The number of female IT contractors is at a record high, according to accountancy firm Nixon Williams.
Research by Nixon Williams, based on data provided by the Office for National Statistics, showed that the number of female IT contractors in the UK jumped 24.6 per cent year on year in 2017, to 20,648.
The proportion of female IT contractors in the market was up to 16.5 per cent in 2017, compared with 13.8 per cent in 2016.
Derek Kelly, CEO of Nixon Williams, said: "The increase in the proportion of the IT workforce operating as contractors has been driven by demand from both IT professionals and the end users for their skills.
"The shift in the composition of the IT workforce since the financial crisis is doubly remarkable because much of the change is due to an influx of women into contracting."
"Contracting has always been regarded as riskier than employment, but that perception has changed with the emergence of the gig economy and the erosion of employee rights and benefits. Freelancing increasingly is seen as a career as much as a lifestyle choice.
"In areas which suffer from chronic skills shortages, such as IT and engineering, many contractors are rarely out of work, and higher levels of pay generally more than compensate for any gaps between contracts."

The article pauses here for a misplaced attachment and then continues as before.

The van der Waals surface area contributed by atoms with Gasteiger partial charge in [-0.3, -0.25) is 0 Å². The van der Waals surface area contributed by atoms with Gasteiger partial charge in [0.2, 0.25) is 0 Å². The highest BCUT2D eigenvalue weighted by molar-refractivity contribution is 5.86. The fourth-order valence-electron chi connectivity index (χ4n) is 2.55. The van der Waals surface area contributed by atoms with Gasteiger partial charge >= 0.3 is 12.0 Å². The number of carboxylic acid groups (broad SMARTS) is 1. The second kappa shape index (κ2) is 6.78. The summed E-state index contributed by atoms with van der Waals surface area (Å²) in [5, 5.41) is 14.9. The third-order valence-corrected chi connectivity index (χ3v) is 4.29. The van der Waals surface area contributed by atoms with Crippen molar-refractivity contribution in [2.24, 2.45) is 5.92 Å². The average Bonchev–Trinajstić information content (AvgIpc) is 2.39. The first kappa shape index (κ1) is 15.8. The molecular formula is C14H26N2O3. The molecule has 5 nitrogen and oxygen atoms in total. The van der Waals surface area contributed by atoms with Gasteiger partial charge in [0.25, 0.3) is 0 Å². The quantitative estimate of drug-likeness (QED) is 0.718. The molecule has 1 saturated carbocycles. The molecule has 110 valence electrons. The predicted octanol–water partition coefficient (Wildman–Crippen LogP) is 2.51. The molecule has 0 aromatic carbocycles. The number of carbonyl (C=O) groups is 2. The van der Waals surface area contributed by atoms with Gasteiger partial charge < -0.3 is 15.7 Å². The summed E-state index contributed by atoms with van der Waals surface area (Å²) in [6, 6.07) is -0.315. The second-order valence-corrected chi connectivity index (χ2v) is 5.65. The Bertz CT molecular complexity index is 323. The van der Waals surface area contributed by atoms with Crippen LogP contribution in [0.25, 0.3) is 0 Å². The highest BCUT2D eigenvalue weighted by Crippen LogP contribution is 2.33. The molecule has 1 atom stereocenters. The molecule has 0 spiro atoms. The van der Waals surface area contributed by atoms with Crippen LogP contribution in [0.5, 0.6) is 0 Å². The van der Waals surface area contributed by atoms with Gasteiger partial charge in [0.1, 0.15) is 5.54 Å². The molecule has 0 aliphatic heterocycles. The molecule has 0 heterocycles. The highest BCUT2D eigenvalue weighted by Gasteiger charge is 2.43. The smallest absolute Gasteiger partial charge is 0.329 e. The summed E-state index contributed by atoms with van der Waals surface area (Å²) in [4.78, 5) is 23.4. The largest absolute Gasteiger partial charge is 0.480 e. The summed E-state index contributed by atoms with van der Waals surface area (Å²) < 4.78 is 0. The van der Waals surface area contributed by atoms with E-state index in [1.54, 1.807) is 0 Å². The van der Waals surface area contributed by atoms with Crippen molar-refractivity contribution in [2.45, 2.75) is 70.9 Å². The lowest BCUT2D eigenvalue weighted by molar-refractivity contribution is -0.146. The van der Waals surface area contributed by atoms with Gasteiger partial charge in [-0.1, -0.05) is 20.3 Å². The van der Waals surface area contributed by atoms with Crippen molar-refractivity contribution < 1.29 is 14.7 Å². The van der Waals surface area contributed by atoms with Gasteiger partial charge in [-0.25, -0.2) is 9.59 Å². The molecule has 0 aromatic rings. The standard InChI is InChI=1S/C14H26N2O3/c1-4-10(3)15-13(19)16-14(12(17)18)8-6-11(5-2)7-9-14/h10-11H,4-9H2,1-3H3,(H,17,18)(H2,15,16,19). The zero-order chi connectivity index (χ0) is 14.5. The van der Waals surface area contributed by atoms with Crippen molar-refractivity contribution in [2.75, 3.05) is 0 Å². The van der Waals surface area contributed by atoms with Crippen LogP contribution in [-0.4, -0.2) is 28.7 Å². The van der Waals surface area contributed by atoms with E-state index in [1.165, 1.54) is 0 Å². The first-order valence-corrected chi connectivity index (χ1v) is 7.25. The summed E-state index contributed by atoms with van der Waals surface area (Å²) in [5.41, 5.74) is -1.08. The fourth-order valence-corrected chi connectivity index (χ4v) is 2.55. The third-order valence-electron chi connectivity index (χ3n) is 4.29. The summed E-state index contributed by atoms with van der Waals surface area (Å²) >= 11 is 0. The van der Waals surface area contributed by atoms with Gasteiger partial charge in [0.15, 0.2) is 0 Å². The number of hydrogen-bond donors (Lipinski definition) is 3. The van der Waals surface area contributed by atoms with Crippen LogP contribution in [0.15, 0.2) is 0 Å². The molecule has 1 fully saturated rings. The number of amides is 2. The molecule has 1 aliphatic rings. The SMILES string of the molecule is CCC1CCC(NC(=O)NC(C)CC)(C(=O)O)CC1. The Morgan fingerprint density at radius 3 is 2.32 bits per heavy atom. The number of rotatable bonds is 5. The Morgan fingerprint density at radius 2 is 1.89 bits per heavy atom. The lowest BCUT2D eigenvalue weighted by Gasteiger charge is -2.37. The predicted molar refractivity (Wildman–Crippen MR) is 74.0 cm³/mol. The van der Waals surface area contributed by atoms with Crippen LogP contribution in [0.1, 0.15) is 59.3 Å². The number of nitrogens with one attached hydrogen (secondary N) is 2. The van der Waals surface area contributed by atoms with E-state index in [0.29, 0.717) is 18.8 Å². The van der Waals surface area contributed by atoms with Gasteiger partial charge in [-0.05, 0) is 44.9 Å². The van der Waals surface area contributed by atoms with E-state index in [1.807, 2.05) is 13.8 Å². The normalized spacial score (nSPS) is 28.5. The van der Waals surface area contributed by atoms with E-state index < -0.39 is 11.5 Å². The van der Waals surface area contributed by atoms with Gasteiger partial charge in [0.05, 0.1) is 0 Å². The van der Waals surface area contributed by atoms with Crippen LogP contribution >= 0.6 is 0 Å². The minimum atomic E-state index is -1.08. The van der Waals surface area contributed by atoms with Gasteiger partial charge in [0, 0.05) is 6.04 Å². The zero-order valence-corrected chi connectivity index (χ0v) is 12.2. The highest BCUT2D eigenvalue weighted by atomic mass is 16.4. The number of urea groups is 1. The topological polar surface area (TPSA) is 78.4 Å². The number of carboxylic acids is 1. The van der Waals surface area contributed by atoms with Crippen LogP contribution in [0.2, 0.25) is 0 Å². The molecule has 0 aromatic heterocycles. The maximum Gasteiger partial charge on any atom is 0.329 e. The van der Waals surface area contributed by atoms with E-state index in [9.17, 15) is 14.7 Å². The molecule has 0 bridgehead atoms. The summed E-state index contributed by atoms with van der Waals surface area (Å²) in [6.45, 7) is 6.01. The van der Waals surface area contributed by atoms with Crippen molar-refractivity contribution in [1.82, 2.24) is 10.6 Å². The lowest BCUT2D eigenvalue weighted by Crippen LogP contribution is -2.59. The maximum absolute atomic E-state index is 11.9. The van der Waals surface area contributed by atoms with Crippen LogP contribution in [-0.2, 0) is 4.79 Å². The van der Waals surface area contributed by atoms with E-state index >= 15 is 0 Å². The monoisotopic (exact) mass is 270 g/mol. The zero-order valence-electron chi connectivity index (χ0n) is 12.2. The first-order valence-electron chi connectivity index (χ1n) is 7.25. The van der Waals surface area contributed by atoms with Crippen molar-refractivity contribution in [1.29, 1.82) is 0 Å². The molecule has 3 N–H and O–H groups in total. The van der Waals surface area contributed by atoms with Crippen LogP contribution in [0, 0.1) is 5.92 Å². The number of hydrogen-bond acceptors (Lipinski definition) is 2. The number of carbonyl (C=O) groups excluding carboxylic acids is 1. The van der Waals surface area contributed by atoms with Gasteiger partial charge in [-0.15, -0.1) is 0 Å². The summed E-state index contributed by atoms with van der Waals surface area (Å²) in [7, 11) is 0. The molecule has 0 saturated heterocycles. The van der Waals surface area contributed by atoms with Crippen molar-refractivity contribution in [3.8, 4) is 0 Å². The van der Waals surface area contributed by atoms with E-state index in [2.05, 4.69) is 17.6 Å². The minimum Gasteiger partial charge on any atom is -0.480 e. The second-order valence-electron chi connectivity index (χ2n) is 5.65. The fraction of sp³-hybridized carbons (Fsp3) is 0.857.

In 2017 the number of self-employed IT professionals in the UK rose 4.5 per cent year on year to 125,012, according to Nixon Williams.
XMA bosses on becoming a 'performance VAR', pocketing £50m of Misco leftovers, and acquisition near-misses
Lee Hemani and Andy Wright reveal that XMA is aiming to boost net profits to three per cent of revenues as they run through the growth ambitions of the UK's ninth-largest reseller
The biggest threat to any company's security strategy is actually their own staff. At this exclusive CRN event next month, find out how you can help your customers ensure they stay protected from within as well as from external threats.
Businesses also admit to holding data without permission of subjects
Zedsphere says end-point security vendor's offerings will be a 'key' feature of its wider portfolio